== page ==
In our last article we read about the Red Giant stars. Only those stars end up as Red Giants that:
- Are at least 1/3rd the mass of our own Sun or,
- Have same mass as our Sun or,
- Are up to 8 times as big as our Sun.
With these figures in mind, 97% of all stars that are present in our Milky Way galaxy will end up as Red Giants and that includes even our Sun! The question is, ‘what happens after the Red Giant state?’ We covered this partially in our article on Red Giant stars but now, let us learn that in details. Just a heads up, after the Red Giant state comes the White Dwarf stage. So, let us visit the skies once again and learn 20 interesting White Dwarf star facts. You ready?
Interesting White Dwarf Star Facts: 1-10
1. After a Red Giant gets rid of outer layers as planetary nebula, what remains is the central core that is rich in carbon and oxygen.
2. Because the size of the remnant core is not big enough, the core fails to produce temperature required for fusing carbon atoms. The required temperature is extremely high at 1 billion Kelvin.
3. Though the temperature fails to reach that high, the core is still hot at around 100,000 Kelvin and just hangs out there in the vast universe and goes through gradual cooling.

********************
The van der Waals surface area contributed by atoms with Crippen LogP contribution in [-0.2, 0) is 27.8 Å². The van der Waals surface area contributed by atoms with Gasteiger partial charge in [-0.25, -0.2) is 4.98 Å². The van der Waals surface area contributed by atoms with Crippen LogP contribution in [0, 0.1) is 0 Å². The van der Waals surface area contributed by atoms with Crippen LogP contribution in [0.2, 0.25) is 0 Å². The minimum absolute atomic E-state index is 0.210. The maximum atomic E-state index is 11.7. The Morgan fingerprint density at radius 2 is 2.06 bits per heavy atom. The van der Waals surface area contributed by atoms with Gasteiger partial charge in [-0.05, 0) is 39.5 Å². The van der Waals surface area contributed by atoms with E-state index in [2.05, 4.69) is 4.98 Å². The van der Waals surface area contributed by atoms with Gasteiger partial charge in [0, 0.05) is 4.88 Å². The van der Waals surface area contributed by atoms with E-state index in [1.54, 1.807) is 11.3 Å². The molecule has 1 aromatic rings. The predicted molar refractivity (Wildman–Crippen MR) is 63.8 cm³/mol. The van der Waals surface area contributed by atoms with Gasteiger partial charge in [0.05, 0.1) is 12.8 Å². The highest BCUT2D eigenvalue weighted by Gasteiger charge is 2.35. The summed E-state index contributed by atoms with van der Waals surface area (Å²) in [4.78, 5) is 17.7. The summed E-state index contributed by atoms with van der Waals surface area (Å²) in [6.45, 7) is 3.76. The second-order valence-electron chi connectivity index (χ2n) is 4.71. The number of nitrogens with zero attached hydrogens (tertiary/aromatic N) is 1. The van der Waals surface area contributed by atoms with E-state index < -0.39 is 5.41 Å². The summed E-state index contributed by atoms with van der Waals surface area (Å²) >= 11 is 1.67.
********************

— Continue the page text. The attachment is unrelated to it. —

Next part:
4. While the core sits there and cools gradually, it keeps emitting faint white light along with low-energy, soft X-rays. This explains the name White Dwarf.
5. The cooling process takes place over next hundreds of billions of years (it is better we call this time frame eternity). After all the heat trapped in the remnant core is released in space, the core stops emitting light and becomes absolutely dark. This is when it is known as black dwarf.
6. Though we call it a White Dwarf, it is far beyond being a dwarf that we are usually accustomed to think of. A White Dwarf star is as big as Earth in terms of size.
7. In terms of mass, a White Dwarf has the same mass as our Sun. So, the total mass of Sun compressed and put in an object the size of Earth. This makes White Dwarfs extremely dense objects.
8. A White Dwarf can have more mass than that of our Sun but the maximum it can attain is 1.4 Solar Masses (that is 1.4 times the mass of our Sun). This is called Chandrasekhar Limit. Well, we are not going to go into those technical explanations. Just know that the mechanism that prevents White Dwarfs from collapsing on themselves because of their own gravity cannot support a mass bigger than 1.4 Solar Mass (M☉). This mechanism is called electron degeneracy pressure.
9. Again, it is not necessary that a White Dwarf will have at least the same mass as our Sun. It can have lower mass. The lowest possible mass is 0.17 M☉. Most of the White Dwarfs have mass within the range of 0.5 M☉ and 0.7 M☉.
10. Just to put in perspective, if we manage to scoop out a teaspoonful of matter from a White Dwarf, it will weigh as much as 5.5 tons – almost equivalent to the weight of an elephant! Got it?